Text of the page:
If the buyer breaches a sales contract, and if the seller can be characterized as a lost volume seller, courts and commentators have argued that the seller should be made whole by compensation for its lost profits. This paper argues that framing the problem in this way leads to an absurd result. The buyer has a termination option and the remedy should be the implicit option price. The lost profit remedy sets a price on that option, a price that bears no relation to reality. Examination of the case law suggests three conclusions: (a) the remedy often sets an excessive implicit option price; (b) courts sometimes give inadequate weight to the explicit option price; and (c) courts will sometimes leap to the lost profit remedy when an adequate remedy already exists.?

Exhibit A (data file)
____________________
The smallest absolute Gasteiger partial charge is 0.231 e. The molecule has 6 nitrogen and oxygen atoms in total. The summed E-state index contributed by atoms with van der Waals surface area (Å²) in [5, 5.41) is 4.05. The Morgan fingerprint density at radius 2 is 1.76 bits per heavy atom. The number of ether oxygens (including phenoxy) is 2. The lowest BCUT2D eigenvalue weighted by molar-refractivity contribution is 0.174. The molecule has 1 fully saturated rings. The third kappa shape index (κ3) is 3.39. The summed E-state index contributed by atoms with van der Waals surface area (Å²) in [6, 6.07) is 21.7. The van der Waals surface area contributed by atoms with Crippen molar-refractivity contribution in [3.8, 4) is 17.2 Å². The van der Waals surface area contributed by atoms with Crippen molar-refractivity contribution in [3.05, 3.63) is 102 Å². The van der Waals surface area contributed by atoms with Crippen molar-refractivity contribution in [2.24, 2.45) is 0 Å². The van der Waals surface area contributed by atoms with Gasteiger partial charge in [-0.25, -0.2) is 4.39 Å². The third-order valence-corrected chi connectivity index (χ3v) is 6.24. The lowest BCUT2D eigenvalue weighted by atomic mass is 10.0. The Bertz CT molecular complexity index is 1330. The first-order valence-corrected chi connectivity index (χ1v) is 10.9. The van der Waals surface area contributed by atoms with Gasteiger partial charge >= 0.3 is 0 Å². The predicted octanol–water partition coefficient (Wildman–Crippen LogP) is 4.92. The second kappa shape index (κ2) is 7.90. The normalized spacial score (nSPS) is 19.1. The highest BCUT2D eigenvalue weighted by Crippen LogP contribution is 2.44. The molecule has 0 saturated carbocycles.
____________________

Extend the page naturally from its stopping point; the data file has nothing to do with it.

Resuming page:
Contracts | Law | Law and Economics
Victor P. Goldberg,
The Lost Volume Seller, R.I.P.,
Criterion Journal on Innovation, Vol. 2, p. 205, 2017; Columbia Law & Economics Working Paper No. 562
Available at: https://scholarship.law.columbia.edu/faculty_scholarship/2030